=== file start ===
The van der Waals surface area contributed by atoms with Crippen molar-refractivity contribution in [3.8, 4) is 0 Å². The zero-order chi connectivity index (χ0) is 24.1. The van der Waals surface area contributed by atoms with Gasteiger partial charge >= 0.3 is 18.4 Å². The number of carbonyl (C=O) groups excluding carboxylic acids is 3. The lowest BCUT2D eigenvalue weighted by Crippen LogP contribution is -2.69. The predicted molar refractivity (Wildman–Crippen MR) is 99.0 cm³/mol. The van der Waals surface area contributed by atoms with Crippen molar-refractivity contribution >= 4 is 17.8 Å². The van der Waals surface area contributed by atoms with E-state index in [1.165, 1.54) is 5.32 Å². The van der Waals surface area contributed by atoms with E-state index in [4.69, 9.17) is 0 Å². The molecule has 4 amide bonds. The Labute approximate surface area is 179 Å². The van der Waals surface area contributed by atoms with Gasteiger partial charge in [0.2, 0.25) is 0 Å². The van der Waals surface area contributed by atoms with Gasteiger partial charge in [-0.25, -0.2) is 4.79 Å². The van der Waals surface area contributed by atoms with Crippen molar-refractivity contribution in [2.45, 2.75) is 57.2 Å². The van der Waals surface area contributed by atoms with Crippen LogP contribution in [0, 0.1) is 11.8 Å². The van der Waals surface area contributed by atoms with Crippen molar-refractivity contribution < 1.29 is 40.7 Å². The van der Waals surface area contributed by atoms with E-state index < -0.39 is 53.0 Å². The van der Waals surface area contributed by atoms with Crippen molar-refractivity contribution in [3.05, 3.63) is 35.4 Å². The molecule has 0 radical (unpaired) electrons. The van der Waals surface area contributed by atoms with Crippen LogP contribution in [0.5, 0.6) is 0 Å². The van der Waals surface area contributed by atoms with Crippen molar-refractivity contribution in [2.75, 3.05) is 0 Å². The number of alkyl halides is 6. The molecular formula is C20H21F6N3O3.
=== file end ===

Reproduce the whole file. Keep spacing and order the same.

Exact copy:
The van der Waals surface area contributed by atoms with Crippen molar-refractivity contribution in [3.8, 4) is 0 Å². The zero-order chi connectivity index (χ0) is 24.1. The van der Waals surface area contributed by atoms with Gasteiger partial charge >= 0.3 is 18.4 Å². The number of carbonyl (C=O) groups excluding carboxylic acids is 3. The lowest BCUT2D eigenvalue weighted by Crippen LogP contribution is -2.69. The predicted molar refractivity (Wildman–Crippen MR) is 99.0 cm³/mol. The van der Waals surface area contributed by atoms with Crippen molar-refractivity contribution >= 4 is 17.8 Å². The van der Waals surface area contributed by atoms with E-state index in [1.165, 1.54) is 5.32 Å². The van der Waals surface area contributed by atoms with E-state index in [4.69, 9.17) is 0 Å². The molecule has 4 amide bonds. The Labute approximate surface area is 179 Å². The van der Waals surface area contributed by atoms with Gasteiger partial charge in [0.2, 0.25) is 0 Å². The van der Waals surface area contributed by atoms with Gasteiger partial charge in [-0.25, -0.2) is 4.79 Å². The van der Waals surface area contributed by atoms with Crippen molar-refractivity contribution in [2.45, 2.75) is 57.2 Å². The van der Waals surface area contributed by atoms with Crippen LogP contribution in [0, 0.1) is 11.8 Å². The van der Waals surface area contributed by atoms with Crippen molar-refractivity contribution < 1.29 is 40.7 Å². The van der Waals surface area contributed by atoms with E-state index < -0.39 is 53.0 Å². The van der Waals surface area contributed by atoms with Crippen molar-refractivity contribution in [3.05, 3.63) is 35.4 Å². The molecule has 0 radical (unpaired) electrons. The van der Waals surface area contributed by atoms with Crippen LogP contribution in [0.5, 0.6) is 0 Å². The van der Waals surface area contributed by atoms with Crippen molar-refractivity contribution in [2.75, 3.05) is 0 Å². The number of alkyl halides is 6. The molecular formula is C20H21F6N3O3.